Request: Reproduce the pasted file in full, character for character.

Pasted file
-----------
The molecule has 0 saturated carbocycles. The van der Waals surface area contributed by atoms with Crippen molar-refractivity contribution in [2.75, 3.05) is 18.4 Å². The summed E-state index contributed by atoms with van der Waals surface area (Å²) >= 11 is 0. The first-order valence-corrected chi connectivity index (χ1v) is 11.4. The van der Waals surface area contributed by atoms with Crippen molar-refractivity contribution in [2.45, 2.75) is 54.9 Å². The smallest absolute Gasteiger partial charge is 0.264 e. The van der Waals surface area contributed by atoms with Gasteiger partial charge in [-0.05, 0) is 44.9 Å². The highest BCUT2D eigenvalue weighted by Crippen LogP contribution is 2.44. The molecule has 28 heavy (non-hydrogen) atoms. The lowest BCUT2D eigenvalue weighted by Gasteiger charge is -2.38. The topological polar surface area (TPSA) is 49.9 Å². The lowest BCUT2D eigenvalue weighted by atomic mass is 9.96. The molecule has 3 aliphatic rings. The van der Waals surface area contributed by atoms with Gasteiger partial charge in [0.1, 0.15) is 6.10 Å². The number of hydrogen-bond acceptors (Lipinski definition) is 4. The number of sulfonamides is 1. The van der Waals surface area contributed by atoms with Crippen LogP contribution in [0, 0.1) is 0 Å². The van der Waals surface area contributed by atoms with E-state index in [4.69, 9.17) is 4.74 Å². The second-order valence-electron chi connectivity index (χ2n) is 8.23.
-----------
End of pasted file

The molecule has 0 saturated carbocycles. The van der Waals surface area contributed by atoms with Crippen molar-refractivity contribution in [2.75, 3.05) is 18.4 Å². The summed E-state index contributed by atoms with van der Waals surface area (Å²) >= 11 is 0. The first-order valence-corrected chi connectivity index (χ1v) is 11.4. The van der Waals surface area contributed by atoms with Crippen molar-refractivity contribution in [2.45, 2.75) is 54.9 Å². The smallest absolute Gasteiger partial charge is 0.264 e. The van der Waals surface area contributed by atoms with Gasteiger partial charge in [-0.05, 0) is 44.9 Å². The highest BCUT2D eigenvalue weighted by Crippen LogP contribution is 2.44. The molecule has 28 heavy (non-hydrogen) atoms. The lowest BCUT2D eigenvalue weighted by Gasteiger charge is -2.38. The topological polar surface area (TPSA) is 49.9 Å². The lowest BCUT2D eigenvalue weighted by atomic mass is 9.96. The molecule has 3 aliphatic rings. The van der Waals surface area contributed by atoms with Gasteiger partial charge in [0.1, 0.15) is 6.10 Å². The number of hydrogen-bond acceptors (Lipinski definition) is 4. The number of sulfonamides is 1. The van der Waals surface area contributed by atoms with Crippen LogP contribution in [0, 0.1) is 0 Å². The van der Waals surface area contributed by atoms with E-state index in [4.69, 9.17) is 4.74 Å². The second-order valence-electron chi connectivity index (χ2n) is 8.23.